1 Corinthians 10:31-33 Whether therefore ye eat, or drink, or whatsoever ye do, do all to the glory of God. Give none offence, neither to the Jews, nor to the Gentiles, nor to the church of God: Even as I please all men in all things, not seeking mine own profit, but the profit of many, that they may be saved.
This morning’s reading reminds me of the extent Paul was willing to go and the things he was willing to sacrifice to see people saved. This chapter and the last deals with liberties and even rights that he chose to forego for the sake of the furtherance of the Gospel, and to limit any change that the Gospel might be hindered. He chose not to take a salary, or gifts. He chose to take a higher road, and to be far above approach. He was willing to sacrifice finances, fame, and even a wife for the sake of the Gospel, if it meant some might be saved.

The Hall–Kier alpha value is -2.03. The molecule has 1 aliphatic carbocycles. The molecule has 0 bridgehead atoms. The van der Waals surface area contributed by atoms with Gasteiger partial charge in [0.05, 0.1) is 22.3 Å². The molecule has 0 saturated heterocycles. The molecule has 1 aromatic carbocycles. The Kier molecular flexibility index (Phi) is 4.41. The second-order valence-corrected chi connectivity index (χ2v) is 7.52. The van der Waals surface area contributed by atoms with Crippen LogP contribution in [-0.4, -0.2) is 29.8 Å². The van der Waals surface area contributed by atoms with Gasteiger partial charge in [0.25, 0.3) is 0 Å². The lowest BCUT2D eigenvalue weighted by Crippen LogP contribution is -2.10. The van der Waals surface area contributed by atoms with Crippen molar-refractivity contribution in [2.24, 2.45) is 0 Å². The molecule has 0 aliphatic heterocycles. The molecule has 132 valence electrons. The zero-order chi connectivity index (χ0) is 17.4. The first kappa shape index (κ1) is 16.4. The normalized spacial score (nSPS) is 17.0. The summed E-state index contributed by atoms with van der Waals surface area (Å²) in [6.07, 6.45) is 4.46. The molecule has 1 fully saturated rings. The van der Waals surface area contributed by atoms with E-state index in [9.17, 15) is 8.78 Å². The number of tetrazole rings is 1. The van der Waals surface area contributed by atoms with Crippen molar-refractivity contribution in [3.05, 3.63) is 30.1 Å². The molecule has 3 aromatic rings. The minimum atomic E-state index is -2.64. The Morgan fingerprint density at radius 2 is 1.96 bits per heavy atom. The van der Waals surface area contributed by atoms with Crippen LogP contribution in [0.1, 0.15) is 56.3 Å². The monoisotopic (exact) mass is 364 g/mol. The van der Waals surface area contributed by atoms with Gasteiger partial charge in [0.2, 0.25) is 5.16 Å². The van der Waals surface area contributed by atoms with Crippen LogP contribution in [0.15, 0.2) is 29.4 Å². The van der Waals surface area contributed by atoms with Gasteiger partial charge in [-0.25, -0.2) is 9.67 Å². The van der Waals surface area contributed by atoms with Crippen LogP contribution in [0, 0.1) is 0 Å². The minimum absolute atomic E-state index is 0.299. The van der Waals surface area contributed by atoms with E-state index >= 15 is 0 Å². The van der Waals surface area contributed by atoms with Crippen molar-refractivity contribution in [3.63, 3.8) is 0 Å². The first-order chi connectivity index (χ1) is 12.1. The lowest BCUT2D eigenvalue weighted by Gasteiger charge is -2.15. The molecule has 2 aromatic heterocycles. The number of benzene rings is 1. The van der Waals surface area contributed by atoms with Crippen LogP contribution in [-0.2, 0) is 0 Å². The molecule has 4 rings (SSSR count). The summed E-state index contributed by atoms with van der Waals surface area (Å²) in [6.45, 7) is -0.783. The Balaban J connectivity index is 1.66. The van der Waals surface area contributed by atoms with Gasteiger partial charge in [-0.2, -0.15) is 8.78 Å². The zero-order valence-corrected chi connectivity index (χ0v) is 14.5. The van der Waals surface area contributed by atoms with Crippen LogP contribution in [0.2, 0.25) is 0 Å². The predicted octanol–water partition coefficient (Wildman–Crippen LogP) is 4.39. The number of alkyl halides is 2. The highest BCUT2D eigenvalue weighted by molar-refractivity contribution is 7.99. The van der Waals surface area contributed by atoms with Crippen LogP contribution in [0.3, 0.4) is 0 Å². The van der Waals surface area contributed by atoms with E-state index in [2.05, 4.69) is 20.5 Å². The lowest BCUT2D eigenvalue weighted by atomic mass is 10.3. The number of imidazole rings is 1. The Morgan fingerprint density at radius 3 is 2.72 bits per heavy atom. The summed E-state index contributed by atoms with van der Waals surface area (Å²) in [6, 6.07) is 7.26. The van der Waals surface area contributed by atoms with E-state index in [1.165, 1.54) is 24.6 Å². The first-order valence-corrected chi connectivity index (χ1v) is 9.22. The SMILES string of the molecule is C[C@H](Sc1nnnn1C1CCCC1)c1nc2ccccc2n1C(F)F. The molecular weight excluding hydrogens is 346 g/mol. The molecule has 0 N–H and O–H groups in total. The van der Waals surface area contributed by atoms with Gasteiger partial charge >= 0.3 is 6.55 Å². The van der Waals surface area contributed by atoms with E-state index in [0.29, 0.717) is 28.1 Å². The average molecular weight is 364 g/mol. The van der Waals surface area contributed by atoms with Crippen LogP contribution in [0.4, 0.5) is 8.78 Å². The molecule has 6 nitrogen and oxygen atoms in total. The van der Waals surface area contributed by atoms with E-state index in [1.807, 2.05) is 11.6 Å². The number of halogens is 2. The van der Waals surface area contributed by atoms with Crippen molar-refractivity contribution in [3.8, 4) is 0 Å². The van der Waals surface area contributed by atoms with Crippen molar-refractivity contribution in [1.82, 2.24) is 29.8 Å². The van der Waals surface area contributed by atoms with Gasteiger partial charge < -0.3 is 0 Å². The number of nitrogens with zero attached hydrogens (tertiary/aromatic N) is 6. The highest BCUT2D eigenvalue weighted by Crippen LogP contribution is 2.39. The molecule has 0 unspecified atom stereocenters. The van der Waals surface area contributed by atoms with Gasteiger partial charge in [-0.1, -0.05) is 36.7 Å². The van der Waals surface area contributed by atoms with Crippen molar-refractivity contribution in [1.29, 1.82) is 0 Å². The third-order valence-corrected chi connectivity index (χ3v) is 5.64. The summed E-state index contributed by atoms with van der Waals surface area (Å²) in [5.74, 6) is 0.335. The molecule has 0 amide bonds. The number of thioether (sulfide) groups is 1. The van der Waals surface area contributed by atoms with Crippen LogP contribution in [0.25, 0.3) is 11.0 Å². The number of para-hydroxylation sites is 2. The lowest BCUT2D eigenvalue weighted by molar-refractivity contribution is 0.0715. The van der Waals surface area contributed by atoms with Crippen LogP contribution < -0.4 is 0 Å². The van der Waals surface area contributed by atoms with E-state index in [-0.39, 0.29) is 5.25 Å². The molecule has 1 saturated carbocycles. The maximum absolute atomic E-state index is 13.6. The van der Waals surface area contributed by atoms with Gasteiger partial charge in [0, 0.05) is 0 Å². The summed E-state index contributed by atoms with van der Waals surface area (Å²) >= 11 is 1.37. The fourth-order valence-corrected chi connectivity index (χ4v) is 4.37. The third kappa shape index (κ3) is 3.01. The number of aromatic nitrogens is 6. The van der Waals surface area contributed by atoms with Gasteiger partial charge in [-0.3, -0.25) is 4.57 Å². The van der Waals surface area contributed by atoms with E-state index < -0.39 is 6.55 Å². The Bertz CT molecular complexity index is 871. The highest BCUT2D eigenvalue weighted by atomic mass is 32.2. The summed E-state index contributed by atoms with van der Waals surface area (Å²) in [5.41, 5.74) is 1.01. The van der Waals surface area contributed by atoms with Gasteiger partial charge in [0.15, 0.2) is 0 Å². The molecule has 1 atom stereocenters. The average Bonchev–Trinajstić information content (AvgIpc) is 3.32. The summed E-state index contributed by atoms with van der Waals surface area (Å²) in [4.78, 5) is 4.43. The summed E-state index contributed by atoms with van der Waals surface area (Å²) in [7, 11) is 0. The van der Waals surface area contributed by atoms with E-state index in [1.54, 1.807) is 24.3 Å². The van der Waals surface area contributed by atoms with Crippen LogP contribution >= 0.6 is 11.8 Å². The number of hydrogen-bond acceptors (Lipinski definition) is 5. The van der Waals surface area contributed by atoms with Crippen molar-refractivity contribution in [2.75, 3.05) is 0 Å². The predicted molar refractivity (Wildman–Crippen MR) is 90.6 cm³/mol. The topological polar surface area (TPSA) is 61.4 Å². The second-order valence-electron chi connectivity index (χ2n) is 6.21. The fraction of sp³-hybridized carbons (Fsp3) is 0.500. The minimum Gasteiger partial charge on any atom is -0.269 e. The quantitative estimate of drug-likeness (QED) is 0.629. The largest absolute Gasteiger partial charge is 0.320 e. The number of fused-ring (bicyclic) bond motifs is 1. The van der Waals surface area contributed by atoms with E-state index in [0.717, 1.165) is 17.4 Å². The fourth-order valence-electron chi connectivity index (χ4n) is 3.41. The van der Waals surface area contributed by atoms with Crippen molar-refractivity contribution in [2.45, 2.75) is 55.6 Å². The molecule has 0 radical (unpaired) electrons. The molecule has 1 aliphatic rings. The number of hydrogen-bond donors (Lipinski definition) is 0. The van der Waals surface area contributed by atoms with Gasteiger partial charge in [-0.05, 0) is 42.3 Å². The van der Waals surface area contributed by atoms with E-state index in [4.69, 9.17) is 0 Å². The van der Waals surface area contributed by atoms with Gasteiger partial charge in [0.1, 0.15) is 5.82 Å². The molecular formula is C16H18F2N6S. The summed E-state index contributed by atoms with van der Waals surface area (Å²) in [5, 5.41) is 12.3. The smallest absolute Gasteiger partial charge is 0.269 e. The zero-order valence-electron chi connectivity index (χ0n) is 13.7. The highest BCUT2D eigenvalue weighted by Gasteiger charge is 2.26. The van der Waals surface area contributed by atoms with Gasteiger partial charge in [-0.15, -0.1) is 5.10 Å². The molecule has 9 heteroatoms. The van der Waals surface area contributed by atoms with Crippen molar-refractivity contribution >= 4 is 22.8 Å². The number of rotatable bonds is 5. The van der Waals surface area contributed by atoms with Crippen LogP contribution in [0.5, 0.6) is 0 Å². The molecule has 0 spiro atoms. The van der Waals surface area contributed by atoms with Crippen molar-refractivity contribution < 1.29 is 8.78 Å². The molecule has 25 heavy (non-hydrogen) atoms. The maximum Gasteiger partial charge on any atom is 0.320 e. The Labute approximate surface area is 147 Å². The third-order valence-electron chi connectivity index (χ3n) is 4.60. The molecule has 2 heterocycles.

Paul said “All things are lawful for me, but all things are not expedient: all things are lawful for me, but all things edify not.” My dad used to give us the “good, better, best speech”. My siblings all knew what it was. There are good kids. There are good things. But there’s also better, and best. And my dad constantly tried to get us to choose that which was best, over that which was OK or good.
The reading warrants this question: What am I willing to forego or sacrifice for the Gospel’s sake? Yes, I could have some of the nice things. Yes, I could make a name for myself. Yes, I could partake in “rightful” things that are available. But just because I can, doesn’t mean I should. There are “better” and “best” choices. Are there things I can give up, forego, or change so that more people might be saved? I’d assume that a thorough assessment will shew that there are at least some things in all of us, whether time, talents, or treasures. Might we be willing to give them up for the sake of the lost, and for the cause of Christ.